Gallipoli: Changes to Turkey’s national park laws spark concerns over potential development near peninsula battlefields
23rd April 2015
As the centenary of the Anzac landings approaches, changes to Turkey’s national park laws have sparked concerns about the potential for development on the Gallipoli peninsula.
While the central Anzac precinct remains tightly protected, outlying areas on the perimeter of the site will be subject to looser development rules.
The move provoked a debate about the potential for large-scale tourism development nearby.
The debate followed criticism of insensitive building projects, including new roads, car parks, memorials and a museum, some of which disturbed human remains in the area.
Selim Meric is a retired primary school teacher who lives in Eceabat, the gateway to the Gallipoli battlefields.
He is concerned that much of the new development is out of place.
“To bring visitors, new attractions are being created, and the original look of the area is changing, with more memorials and the like,” Mr Meric said (as translated from Turkish).
It’s the great contradiction … the more people that come, the more pressure it puts on the environment and the more damage it does to the locations that they’re coming to visit.Australian historian Mat McLachlan
“I am an environmentalist against development like this. I don’t want it.”
He also said the changes to national parks laws had major implications for local government planning.
“Gallipoli National Park was controlled under special laws, which meant you couldn’t build anything more on the Gallipoli peninsula,” Mr Meric said.
“Now, with the latest law, construction is allowed on parts of the peninsula and this will bring development and the area will be filled with buildings.”
Sulva Bay attractive to developers for proximity to Anzac Cove
There is specific concern about areas like Suvla Bay, which has limited relevance for Australians and New Zealanders, but is just a few kilometres from Anzac Cove.
The British did land ashore at Suvla, on the night of August 6, 1915.
There are four Commonwealth War Graves Commission cemeteries in the immediate vicinity, but it is the least visited and maintained part of the peninsula.
But the bay’s prime beachfront aspect in close proximity to the Anzac sites makes it attractive to developers.
Australian historian Mat McLachlan said large-scale tourism development must be avoided.
“I don’t want to see large-scale development of hotels in the area,” he said.
“I think the views from the heights, especially across Suvla, are an essential part, an absolutely essential connection with the history.
“I’d be very disappointed to see hotels and tourism precincts going up in that area.”
Mr McLachlan also runs battlefield tours and this year he and his team of 65 historians and guides are hosting more than 1,800 people on 40 coaches who are visiting Gallipoli for Anzac Day.
About 40,000 Australians and New Zealanders go to Gallipoli each year.
“It’s the great contradiction that people are coming to live the history and to learn about the history,” Mr McLachlan said.
“But the more people that come, the more pressure it puts on the environment and the more damage it does to the locations that they’re coming to visit.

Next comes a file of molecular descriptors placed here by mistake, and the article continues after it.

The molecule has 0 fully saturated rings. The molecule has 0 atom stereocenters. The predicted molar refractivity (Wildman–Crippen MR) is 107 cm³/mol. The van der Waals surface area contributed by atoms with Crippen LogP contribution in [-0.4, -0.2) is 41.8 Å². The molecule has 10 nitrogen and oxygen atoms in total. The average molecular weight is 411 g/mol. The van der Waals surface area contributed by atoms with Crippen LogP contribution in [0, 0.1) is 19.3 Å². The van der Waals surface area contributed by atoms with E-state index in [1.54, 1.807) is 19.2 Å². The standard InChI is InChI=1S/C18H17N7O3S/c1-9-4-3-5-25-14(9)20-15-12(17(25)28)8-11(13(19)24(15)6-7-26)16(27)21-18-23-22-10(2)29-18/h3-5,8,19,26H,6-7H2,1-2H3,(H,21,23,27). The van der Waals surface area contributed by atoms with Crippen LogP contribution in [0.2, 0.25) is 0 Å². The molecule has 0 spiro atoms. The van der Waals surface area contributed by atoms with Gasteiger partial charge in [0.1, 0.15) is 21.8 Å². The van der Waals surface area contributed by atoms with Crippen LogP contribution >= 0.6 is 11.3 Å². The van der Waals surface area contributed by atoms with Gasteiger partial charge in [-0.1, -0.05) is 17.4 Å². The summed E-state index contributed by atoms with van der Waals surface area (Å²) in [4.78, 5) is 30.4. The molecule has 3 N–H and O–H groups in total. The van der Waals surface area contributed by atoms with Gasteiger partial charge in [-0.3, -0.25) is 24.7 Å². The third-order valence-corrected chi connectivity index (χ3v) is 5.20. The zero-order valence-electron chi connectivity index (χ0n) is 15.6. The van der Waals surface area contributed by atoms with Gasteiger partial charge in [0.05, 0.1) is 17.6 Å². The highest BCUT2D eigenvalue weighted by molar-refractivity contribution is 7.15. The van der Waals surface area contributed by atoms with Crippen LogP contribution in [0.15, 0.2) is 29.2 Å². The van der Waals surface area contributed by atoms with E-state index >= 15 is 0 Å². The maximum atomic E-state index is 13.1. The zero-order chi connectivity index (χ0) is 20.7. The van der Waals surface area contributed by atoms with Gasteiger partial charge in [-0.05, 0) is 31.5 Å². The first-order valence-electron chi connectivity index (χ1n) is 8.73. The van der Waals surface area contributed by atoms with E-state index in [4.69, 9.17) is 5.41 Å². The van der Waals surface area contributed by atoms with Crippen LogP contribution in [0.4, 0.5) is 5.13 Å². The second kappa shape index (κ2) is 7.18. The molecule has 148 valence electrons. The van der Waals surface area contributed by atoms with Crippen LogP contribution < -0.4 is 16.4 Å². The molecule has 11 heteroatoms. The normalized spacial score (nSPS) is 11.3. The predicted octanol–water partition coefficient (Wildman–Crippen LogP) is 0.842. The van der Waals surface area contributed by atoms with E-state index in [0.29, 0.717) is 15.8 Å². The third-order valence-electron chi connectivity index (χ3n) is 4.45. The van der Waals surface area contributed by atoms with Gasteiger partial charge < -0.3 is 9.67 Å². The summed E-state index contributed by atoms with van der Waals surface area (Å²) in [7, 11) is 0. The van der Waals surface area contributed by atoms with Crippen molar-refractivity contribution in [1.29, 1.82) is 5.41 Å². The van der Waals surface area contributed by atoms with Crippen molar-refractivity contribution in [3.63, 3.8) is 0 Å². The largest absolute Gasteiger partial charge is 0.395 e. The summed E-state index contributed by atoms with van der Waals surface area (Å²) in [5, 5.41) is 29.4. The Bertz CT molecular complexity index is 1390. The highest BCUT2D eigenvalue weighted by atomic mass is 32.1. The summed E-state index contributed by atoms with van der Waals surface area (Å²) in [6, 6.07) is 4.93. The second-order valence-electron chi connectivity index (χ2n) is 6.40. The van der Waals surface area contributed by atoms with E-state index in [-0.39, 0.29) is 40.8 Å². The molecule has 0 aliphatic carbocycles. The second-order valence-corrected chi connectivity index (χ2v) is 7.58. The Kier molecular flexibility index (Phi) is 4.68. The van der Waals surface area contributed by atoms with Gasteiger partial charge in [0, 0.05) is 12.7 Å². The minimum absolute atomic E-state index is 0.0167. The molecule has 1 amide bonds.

“So it’s something that does need to be very well managed and there are many more people coming here now compared to times in the past.”
Across the Gallipoli peninsula, where thousands died on the battlefields and were either buried in mass graves or left where they fell, any infrastructure development is sensitive.
Construction of a large-scale new road tunnel is underway and a series of new Turkish memorials have been constructed.
A new museum being built on the site of an old tented Turkish war hospital has also caused substantial local concern.
It is believed there is a mass grave of 3000 Turkish soldiers in the near vicinity.
But not everyone is worried.
Development near battlefields unlikely: tourism operator
Tourism industry leader Hanifi Araz started a cafe and guest house in the 1980s, and now also runs a restaurant and tour company.
While there is money to be made, he is fiercely against development in the immediate vicinity of the battlefields and does not think it will happen.
“I don’t believe any authority can do that and I know [the] new authority doesn’t want to make anything about that, but people are talking because this is [a] beautiful area,” Mr Araz said.
Regardless, what is almost certain is that visitors will keep coming.
Gary and Ruth Nichols are among the thousands of Australians who have made the trip this year for Anzac Day, in search of the burial place of Gary’s great uncle, Charlie Bale, who was killed during the landing at Gallipoli on April 15, 1915.
“They were heading towards the Fisherman’s Hut [at North Beach, Gallipoli] which was a site just a little bit off shore and they were under heavy machine gun fire and rifle fire and I believe that’s when he finally got shot and he was identified later on by that hut,” Mr Nichols said.
Their emotional connection is no different to that of the Turkish tourists who also come to the Gallipoli peninsula en masse, to connect with their ancestors in numbers of up to 2 million each year.
The increase in numbers is partly because the Turkish government subsidises trips for many of its citizens having adopted a policy that every Turk should visit at least once in their lifetime.
Tourists like Hakan Canak value the opportunity.
“I wanted to see where my ancestors sacrificed their lives for my country,” he said.
“So in my opinion visiting this place will drive us to work harder for our future, for our children.”